Race Recap: Buckingham Financial John Bryan CX

So, I’ve procrastinated writing this entry for about a week and a half. My race at John Bryan was my worst so far in the season and kind of a mess from beginning to tenth place finish.

  • It was cold out. During warm up, I couldn’t feel my toes and my fingers were freezing in my Pearl Izumi “cool weather” gloves.
  • The start was a mess. I had second call up, so I strategically positioned myself. Another girl came and wedged herself between me and the other girl in the grid, which while I was a little miffed at, wasn’t a big deal. Then, a girl with a second row call-up quietly eased herself into the first row, making nine people wedged elbow-to-elbow in an eight person row.
  • This meant that my abysmal reaction time was even more of a hindrance, because the extra close quarters made maneuvering and avoiding everyone else’s wheels even more difficult.
  • So, I’m a few people back. No big! I’ve come back from worse.
  • A few minutes later, on the first small, steep descent, the girl immediately in front of me crashed.
  • Because I was so close to her and because my brakes were once again only-kind-of working, I had to make an emergency dismount or plow right into her.
  • However, this was on a part of the course that was a few tight, up-and-down “S” curves. So not only did I have to dismount, but I had to wait for people to pass me (since I couldn’t just interject myself into a row of moving cyclists), run up the small incline, and remount.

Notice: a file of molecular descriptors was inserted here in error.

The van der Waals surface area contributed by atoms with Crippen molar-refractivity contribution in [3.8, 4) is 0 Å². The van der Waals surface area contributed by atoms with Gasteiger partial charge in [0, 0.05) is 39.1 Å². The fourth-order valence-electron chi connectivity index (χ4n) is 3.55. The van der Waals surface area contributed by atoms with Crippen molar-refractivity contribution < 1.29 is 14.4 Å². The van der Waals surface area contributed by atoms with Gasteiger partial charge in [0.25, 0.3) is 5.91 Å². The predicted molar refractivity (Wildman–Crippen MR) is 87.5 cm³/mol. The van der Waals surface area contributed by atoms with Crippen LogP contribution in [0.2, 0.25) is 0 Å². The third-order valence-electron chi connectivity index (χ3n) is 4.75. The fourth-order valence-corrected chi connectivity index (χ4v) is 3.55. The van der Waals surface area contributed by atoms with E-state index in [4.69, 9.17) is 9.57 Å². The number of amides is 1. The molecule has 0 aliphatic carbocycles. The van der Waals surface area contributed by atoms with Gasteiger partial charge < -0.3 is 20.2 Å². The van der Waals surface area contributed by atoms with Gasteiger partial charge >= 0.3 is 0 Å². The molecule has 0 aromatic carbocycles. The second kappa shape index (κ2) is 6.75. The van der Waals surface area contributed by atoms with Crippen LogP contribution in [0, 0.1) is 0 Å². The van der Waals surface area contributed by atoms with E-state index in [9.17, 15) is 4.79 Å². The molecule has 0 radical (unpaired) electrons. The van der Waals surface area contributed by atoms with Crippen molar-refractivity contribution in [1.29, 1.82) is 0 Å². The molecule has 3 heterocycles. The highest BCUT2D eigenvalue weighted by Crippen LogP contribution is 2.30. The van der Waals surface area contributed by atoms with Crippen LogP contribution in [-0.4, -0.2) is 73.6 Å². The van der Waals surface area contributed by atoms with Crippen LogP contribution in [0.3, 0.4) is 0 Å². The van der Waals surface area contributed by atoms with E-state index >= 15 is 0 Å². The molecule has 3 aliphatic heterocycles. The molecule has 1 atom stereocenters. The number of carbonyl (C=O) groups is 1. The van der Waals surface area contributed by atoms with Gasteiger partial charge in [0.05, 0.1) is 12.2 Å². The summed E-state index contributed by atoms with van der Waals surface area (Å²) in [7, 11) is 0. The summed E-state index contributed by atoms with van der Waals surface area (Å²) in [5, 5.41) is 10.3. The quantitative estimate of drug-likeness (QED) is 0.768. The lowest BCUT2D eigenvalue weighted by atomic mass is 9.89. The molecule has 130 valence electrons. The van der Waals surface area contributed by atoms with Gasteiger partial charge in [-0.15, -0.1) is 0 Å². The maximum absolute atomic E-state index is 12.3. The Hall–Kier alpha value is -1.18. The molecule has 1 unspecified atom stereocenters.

• So, I quickly remounted and started down the next small hill. Because I had done an “emergency dismount”, however, my pedals were not in my usual remounting position and I couldn’t find them with my feet in time to maneuver around the hairpin turn. A spectator heard me literally yell “Where are my pedals?!” as I coasted down the hill and was forced to completely stop, run up the next incline, and remount (this time, thankfully, I was able to find my stupid pedals).
  • Of course, at this point, I’m almost in the back of the pack. I was able to fly by a decent number of people but the course was full of turns and technical features which made it nearly impossible to pass anyone on large portions of it. At least for me. I’m sure experienced riders had no problem.
  • So, I sit on someone’s wheel until the next straightaway. By this point, I’m sure the leaders are way far gone, but maybe I can at least pull close.
  • Whoops – caught behind someone else for another quarter of a lap!
  • I finally had a straightaway to myself at the beginning of the second lap. I put my head down and made a charge for it… and my chain promptly dropped. Cursing to myself, I dismounted and tried to quickly put it back on the chain ring where it belonged but of course, it kept getting tangled and stuck in the derailleur/other chain ring/etc. So it took me a solid 45 seconds to get it back on, which is kind of a big deal. Of course, all those people I had worked so hard to pass flew right by me, some even hollering to ask if I was okay.
  • Once I got the chain ring back on, the rest of the race was pretty much just being stuck behind people, passing them, and then getting stuck behind someone else.

I ended coming in 10th of 21 in my wave, and 5th of 9 in my category.

Below is some technical jargon no one else will really care about but that I feel like recording for posterity’s sake:

I record my heart rate data on Training Peaks and it gives you a number called “TSS Score”. I forget what it means, but it’s basically a score of your exertion during an activity. 100 TSS is basically as hard as you can go for an hour (meaning you can’t go faster but you can still make the hour at that level of effort).

My previous two races had TSS scores of 59.7 (for a 30 minute effort, average HR of 180, max 190) and 61.1 (for a 36 minute effort, average HR 177, max 192). This race was about 30 minutes and I ended with a TSS score of 44.4 and an average heart rate of 173, max 182.



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